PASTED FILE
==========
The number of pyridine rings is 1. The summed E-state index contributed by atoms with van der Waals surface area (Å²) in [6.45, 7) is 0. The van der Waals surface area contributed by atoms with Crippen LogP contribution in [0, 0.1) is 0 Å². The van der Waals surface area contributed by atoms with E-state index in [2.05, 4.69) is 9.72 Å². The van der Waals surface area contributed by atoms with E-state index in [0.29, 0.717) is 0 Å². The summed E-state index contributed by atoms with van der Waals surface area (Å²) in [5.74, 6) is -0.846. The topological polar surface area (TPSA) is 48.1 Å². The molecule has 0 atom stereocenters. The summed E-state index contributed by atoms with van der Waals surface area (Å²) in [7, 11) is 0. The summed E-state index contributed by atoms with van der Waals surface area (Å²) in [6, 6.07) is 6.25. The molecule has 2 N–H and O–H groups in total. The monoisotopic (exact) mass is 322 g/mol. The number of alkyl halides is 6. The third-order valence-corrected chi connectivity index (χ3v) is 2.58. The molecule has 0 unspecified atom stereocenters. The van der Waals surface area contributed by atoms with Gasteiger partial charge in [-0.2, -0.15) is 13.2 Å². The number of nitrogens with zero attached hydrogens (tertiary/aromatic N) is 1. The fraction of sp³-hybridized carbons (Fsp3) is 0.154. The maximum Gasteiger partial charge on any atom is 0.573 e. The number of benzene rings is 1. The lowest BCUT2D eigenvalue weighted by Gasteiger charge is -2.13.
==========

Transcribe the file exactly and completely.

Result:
The number of pyridine rings is 1. The summed E-state index contributed by atoms with van der Waals surface area (Å²) in [6.45, 7) is 0. The van der Waals surface area contributed by atoms with Crippen LogP contribution in [0, 0.1) is 0 Å². The van der Waals surface area contributed by atoms with E-state index in [2.05, 4.69) is 9.72 Å². The van der Waals surface area contributed by atoms with E-state index in [0.29, 0.717) is 0 Å². The summed E-state index contributed by atoms with van der Waals surface area (Å²) in [5.74, 6) is -0.846. The topological polar surface area (TPSA) is 48.1 Å². The molecule has 0 atom stereocenters. The summed E-state index contributed by atoms with van der Waals surface area (Å²) in [7, 11) is 0. The summed E-state index contributed by atoms with van der Waals surface area (Å²) in [6, 6.07) is 6.25. The molecule has 2 N–H and O–H groups in total. The monoisotopic (exact) mass is 322 g/mol. The number of alkyl halides is 6. The third-order valence-corrected chi connectivity index (χ3v) is 2.58. The molecule has 0 unspecified atom stereocenters. The van der Waals surface area contributed by atoms with Gasteiger partial charge in [-0.2, -0.15) is 13.2 Å². The number of nitrogens with zero attached hydrogens (tertiary/aromatic N) is 1. The fraction of sp³-hybridized carbons (Fsp3) is 0.154. The maximum Gasteiger partial charge on any atom is 0.573 e. The number of benzene rings is 1. The lowest BCUT2D eigenvalue weighted by Gasteiger charge is -2.13.